Charles Burger, MD: Patients with pulmonary arterial hypertension really require a team approach to their care. It’s a very narrow area of medicine. Diagnosis can be complex and the treatment regimens are quite clearly complex. Because of the expense of the medications, authorization and approval is required through the third-party payer. Then, of course, how do you manage the dosing of these medications and the side effects of these medications, which range from oral, to inhaled, to infusion? All of them have side effects. It is a very unusual patient that tolerates these medications without anything in the way of a side effect. Typically, the benefit outweighs the side effects. But, specific expertise with the nurse coordinators, or the pulmonary hypertension center coordinators, in managing these side effects is crucial to educating the patient and ensuring compliance with treatment. The worst case scenario would be that the patient isn’t properly educated or managed by the nurse coordinators, additional therapies are added to the initial choice of medication if the medication isn’t being used properly, or the patient is noncompliant and you don’t know that or you didn’t manage it early on. You’re adding to the side effect profile by adding therapies and you’re adding to the expense by adding therapies when a very tightly controlled single drug might have done the trick, had the patient been properly educated and there had been access to managing the various side effects along the way. So, that team approach is extremely important in managing these medications and the side effects of them.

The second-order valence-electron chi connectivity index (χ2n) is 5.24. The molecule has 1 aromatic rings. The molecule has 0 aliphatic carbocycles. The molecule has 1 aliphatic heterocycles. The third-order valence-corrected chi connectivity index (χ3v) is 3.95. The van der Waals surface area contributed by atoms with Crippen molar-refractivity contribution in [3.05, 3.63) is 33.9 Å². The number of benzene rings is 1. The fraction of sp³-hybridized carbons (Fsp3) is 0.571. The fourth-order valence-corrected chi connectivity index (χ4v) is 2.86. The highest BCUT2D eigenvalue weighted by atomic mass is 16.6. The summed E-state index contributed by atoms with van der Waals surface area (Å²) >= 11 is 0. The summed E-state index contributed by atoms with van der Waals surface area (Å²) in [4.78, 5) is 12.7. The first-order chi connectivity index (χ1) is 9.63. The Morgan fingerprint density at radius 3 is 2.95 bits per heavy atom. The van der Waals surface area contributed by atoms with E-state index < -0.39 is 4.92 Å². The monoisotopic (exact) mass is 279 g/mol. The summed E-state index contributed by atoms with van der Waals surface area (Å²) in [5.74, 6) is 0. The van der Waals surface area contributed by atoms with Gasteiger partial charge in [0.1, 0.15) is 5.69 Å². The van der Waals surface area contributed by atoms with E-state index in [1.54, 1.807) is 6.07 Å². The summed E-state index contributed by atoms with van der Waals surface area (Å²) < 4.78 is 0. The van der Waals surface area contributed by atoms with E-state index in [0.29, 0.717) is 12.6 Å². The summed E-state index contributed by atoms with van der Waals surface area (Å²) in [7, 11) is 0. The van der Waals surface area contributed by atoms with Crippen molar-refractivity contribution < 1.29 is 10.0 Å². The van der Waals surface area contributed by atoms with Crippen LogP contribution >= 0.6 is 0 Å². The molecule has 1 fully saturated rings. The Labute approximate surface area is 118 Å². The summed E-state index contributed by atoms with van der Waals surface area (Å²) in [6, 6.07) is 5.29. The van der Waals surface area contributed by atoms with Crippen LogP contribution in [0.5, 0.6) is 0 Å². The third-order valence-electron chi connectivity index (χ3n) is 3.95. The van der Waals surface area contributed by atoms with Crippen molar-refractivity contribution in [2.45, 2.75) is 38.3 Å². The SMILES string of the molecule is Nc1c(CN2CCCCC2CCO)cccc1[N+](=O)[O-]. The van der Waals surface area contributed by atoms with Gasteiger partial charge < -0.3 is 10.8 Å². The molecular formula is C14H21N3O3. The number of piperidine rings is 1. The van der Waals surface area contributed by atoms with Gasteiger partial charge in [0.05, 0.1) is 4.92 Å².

The specialty pharmacies really can provide an additional layer of support for these patients, and not only with supply of the medications and educating the patients about the logistics of administering the medications, but hotlines for managing problems with the delivery systems and the side effects. It’s very important that the specialty pharmacists and the specialty home nurses work together in a coordinated fashion to support the prescribing clinician, the nurse coordinator, and the pulmonary hypertension center so that they’re all communicating appropriately, have the same objectives with delivery of the medications, and have a consistent message in terms of managing the side effects and ensuring compliance.
Overall, the efficacy studies for the currently approved pulmonary arterial hypertension medications across the board seem to have a positive impact on reducing the need for hospitalization from complications of pulmonary arterial hypertension, and reducing the need for surgical interventions and surgical treatment of disease, specifically the need for transplant or atrial septostomy. And, in that way, very firm hard endpoints, I think, are now available showing the clinical benefit of these medications. In an individual clinical setting, decisions still have to be made about the types of therapies, the number of therapies, and the dosing of the therapies. That really can only be individualized based on the patient’s severity of pulmonary arterial hypertension and the risk factors.